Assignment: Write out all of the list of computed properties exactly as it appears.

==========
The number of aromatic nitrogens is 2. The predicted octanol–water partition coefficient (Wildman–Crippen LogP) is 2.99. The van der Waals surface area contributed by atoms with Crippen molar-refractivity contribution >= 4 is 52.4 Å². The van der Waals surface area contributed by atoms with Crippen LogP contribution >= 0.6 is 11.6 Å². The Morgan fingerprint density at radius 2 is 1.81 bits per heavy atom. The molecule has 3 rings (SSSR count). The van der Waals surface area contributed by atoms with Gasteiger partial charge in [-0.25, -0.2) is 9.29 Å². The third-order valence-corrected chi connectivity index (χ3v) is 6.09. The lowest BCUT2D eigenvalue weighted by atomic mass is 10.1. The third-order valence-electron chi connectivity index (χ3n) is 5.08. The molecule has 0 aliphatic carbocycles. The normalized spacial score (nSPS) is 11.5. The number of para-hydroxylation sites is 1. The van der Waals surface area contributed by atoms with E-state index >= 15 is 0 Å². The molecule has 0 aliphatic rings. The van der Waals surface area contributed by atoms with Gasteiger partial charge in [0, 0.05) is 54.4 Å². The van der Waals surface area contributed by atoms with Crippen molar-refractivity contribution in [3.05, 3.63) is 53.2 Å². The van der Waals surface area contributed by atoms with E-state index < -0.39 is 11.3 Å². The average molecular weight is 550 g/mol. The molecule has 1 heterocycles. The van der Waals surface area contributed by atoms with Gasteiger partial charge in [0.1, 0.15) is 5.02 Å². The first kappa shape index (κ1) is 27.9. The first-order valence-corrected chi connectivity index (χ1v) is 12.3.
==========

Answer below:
The number of aromatic nitrogens is 2. The predicted octanol–water partition coefficient (Wildman–Crippen LogP) is 2.99. The van der Waals surface area contributed by atoms with Crippen molar-refractivity contribution >= 4 is 52.4 Å². The van der Waals surface area contributed by atoms with Crippen LogP contribution >= 0.6 is 11.6 Å². The Morgan fingerprint density at radius 2 is 1.81 bits per heavy atom. The molecule has 3 rings (SSSR count). The van der Waals surface area contributed by atoms with Gasteiger partial charge in [-0.25, -0.2) is 9.29 Å². The third-order valence-corrected chi connectivity index (χ3v) is 6.09. The lowest BCUT2D eigenvalue weighted by atomic mass is 10.1. The third-order valence-electron chi connectivity index (χ3n) is 5.08. The molecule has 0 aliphatic carbocycles. The normalized spacial score (nSPS) is 11.5. The number of para-hydroxylation sites is 1. The van der Waals surface area contributed by atoms with E-state index >= 15 is 0 Å². The molecule has 0 aliphatic rings. The van der Waals surface area contributed by atoms with Gasteiger partial charge in [0, 0.05) is 54.4 Å². The van der Waals surface area contributed by atoms with Crippen molar-refractivity contribution in [3.05, 3.63) is 53.2 Å². The van der Waals surface area contributed by atoms with E-state index < -0.39 is 11.3 Å². The average molecular weight is 550 g/mol. The molecule has 1 heterocycles. The van der Waals surface area contributed by atoms with Gasteiger partial charge in [0.1, 0.15) is 5.02 Å². The first kappa shape index (κ1) is 27.9. The first-order valence-corrected chi connectivity index (χ1v) is 12.3.